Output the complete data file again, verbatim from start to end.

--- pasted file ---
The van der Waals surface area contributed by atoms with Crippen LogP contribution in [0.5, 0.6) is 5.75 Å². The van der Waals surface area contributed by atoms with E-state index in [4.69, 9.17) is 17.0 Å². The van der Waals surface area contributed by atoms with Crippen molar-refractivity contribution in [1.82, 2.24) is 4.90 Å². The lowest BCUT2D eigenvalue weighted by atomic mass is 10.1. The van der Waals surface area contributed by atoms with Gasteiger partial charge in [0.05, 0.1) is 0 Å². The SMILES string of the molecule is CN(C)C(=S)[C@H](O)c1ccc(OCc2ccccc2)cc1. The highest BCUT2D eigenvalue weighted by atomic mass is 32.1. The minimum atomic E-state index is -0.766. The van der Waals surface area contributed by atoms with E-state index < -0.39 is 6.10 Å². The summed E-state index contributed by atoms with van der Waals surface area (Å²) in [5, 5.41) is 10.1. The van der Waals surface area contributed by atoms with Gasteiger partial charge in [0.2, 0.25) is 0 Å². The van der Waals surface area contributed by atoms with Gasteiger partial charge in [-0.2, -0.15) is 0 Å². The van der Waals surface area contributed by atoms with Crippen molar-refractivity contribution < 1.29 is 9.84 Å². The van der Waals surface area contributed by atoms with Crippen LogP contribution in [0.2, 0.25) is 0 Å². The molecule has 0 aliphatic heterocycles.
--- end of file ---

The van der Waals surface area contributed by atoms with Crippen LogP contribution in [0.5, 0.6) is 5.75 Å². The van der Waals surface area contributed by atoms with E-state index in [4.69, 9.17) is 17.0 Å². The van der Waals surface area contributed by atoms with Crippen molar-refractivity contribution in [1.82, 2.24) is 4.90 Å². The lowest BCUT2D eigenvalue weighted by atomic mass is 10.1. The van der Waals surface area contributed by atoms with Gasteiger partial charge in [0.05, 0.1) is 0 Å². The SMILES string of the molecule is CN(C)C(=S)[C@H](O)c1ccc(OCc2ccccc2)cc1. The highest BCUT2D eigenvalue weighted by atomic mass is 32.1. The minimum atomic E-state index is -0.766. The van der Waals surface area contributed by atoms with E-state index < -0.39 is 6.10 Å². The summed E-state index contributed by atoms with van der Waals surface area (Å²) in [5, 5.41) is 10.1. The van der Waals surface area contributed by atoms with Gasteiger partial charge in [0.2, 0.25) is 0 Å². The van der Waals surface area contributed by atoms with Gasteiger partial charge in [-0.2, -0.15) is 0 Å². The van der Waals surface area contributed by atoms with Crippen molar-refractivity contribution < 1.29 is 9.84 Å². The van der Waals surface area contributed by atoms with Crippen LogP contribution in [0.2, 0.25) is 0 Å². The molecule has 0 aliphatic heterocycles.